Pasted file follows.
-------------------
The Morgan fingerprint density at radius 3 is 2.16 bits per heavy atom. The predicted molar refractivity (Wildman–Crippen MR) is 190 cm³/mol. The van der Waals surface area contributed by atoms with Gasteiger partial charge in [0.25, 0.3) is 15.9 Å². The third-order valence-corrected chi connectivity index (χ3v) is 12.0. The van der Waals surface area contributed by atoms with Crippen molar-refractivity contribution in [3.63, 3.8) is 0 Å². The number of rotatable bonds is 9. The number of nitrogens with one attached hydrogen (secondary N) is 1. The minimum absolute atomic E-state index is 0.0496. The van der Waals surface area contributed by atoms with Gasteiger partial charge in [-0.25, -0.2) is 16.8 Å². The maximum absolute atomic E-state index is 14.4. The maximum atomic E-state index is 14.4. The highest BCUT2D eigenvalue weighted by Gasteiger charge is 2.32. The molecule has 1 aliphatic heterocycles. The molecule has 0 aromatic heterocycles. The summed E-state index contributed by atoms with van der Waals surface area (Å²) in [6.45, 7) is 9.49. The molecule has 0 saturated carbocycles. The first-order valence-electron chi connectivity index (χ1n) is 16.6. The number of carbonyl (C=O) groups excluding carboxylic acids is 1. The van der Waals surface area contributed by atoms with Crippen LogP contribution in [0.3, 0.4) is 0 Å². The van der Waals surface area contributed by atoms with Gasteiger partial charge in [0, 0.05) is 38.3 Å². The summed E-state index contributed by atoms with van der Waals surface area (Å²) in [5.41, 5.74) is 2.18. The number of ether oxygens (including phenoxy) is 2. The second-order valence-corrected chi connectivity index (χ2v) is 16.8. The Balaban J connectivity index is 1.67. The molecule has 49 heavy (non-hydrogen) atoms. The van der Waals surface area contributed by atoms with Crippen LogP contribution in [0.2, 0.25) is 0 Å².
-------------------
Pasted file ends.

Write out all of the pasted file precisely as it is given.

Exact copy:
The Morgan fingerprint density at radius 3 is 2.16 bits per heavy atom. The predicted molar refractivity (Wildman–Crippen MR) is 190 cm³/mol. The van der Waals surface area contributed by atoms with Gasteiger partial charge in [0.25, 0.3) is 15.9 Å². The third-order valence-corrected chi connectivity index (χ3v) is 12.0. The van der Waals surface area contributed by atoms with Crippen molar-refractivity contribution in [3.63, 3.8) is 0 Å². The number of rotatable bonds is 9. The number of nitrogens with one attached hydrogen (secondary N) is 1. The minimum absolute atomic E-state index is 0.0496. The van der Waals surface area contributed by atoms with Gasteiger partial charge in [-0.25, -0.2) is 16.8 Å². The maximum absolute atomic E-state index is 14.4. The maximum atomic E-state index is 14.4. The highest BCUT2D eigenvalue weighted by Gasteiger charge is 2.32. The molecule has 1 aliphatic heterocycles. The molecule has 0 aromatic heterocycles. The summed E-state index contributed by atoms with van der Waals surface area (Å²) in [6.45, 7) is 9.49. The molecule has 0 saturated carbocycles. The first-order valence-electron chi connectivity index (χ1n) is 16.6. The number of carbonyl (C=O) groups excluding carboxylic acids is 1. The van der Waals surface area contributed by atoms with Crippen LogP contribution in [0.3, 0.4) is 0 Å². The van der Waals surface area contributed by atoms with Gasteiger partial charge in [0, 0.05) is 38.3 Å². The summed E-state index contributed by atoms with van der Waals surface area (Å²) in [5.41, 5.74) is 2.18. The number of ether oxygens (including phenoxy) is 2. The second-order valence-corrected chi connectivity index (χ2v) is 16.8. The Balaban J connectivity index is 1.67. The molecule has 49 heavy (non-hydrogen) atoms. The van der Waals surface area contributed by atoms with Crippen LogP contribution in [0.2, 0.25) is 0 Å².